Beginning in 2017, producers and suppliers of leather goods can have their products certified to be tested for harmful substances by the International OEKO-TEX® Association.
The basis for the certification is the new Leather Standard by Oeko-Tex, which was launched during the annual meeting of the General Managers of the Oeko-Tex institutes in Ostend, Belgium at the beginning of November. Formed in 1992 and celebrating its 25th anniversary in 2017, the Oeko-Tex Association, in response to the latest developments in the textile, leather goods, and footwear market, is adding the leather sector to its extensive testing and certification system that has focused so far on textile products and accessory materials.
In the future, the International Association for Research and Testing in the Field of Textile and Leather Ecology (Oeko-Tex) will use the new Leather Standard product label to distinguish products that meet the strict requirements of the Leather Standard by Oeko-Tex criteria catalogue. The test criteria and limit values in many cases go far beyond applicable national and international standards. The Leather Standard by Oeko-Tex therefore contributes to a high and effective level of product safety and reliability from the consumer’s perspective and lets manufacturers of leather goods in all stages of production distinguish their products to show that they have been tested for harmful substances, providing a reliable decision-making tool for consumers who purchase leather products.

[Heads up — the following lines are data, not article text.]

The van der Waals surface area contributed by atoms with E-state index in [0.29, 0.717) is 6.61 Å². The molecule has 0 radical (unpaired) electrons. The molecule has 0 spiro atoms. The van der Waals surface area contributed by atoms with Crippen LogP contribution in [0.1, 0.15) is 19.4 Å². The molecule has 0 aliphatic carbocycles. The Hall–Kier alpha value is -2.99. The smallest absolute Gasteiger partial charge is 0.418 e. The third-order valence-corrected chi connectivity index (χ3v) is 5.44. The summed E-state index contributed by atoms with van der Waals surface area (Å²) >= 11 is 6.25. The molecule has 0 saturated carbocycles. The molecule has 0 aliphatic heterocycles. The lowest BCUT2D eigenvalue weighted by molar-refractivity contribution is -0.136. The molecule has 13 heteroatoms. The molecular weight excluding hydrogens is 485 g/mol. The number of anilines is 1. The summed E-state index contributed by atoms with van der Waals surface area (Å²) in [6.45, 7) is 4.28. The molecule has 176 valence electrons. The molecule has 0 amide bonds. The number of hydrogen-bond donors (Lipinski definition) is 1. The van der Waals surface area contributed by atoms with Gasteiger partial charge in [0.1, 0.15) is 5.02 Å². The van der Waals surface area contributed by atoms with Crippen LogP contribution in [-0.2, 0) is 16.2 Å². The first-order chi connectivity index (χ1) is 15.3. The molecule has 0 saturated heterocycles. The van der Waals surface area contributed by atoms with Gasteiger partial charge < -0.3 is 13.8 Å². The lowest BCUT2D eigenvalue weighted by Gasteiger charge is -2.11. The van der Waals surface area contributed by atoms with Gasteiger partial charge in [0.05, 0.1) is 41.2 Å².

The Oeko-Tex Association is pleased to have obtained the Research Institute of Leather and Plastic Sheeting (Forschungsinstitut für Leder und Kunststoffbahnen – FILK) in Freiberg, Germany and the Test and Research Institute Pirmasens (Prüf- und Forschungsinstitut Pirmasens e.V. – PFI), who are highly acclaimed as specialists in the leather industry, as additional partners for leather goods testing. Together with six other Oeko-Tex institutes that have been established for many years now, the two new establishments, FILK and PFI, will also carry out testing and certification according to the Leather Standard by Oeko-Tex beginning next year.
“We are delighted to see our network of eighteen Oeko-Tex institutes growing steadily and that we managed to obtain such experience and renowned expertise in the field of leather goods production with our two new members. Ultimately, our greatest concern is ensuring consumer protection and environmentally friendly production throughout every area of textile and leather processing,” says Georg Dieners, General Secretary and CEO at Oeko-Tex.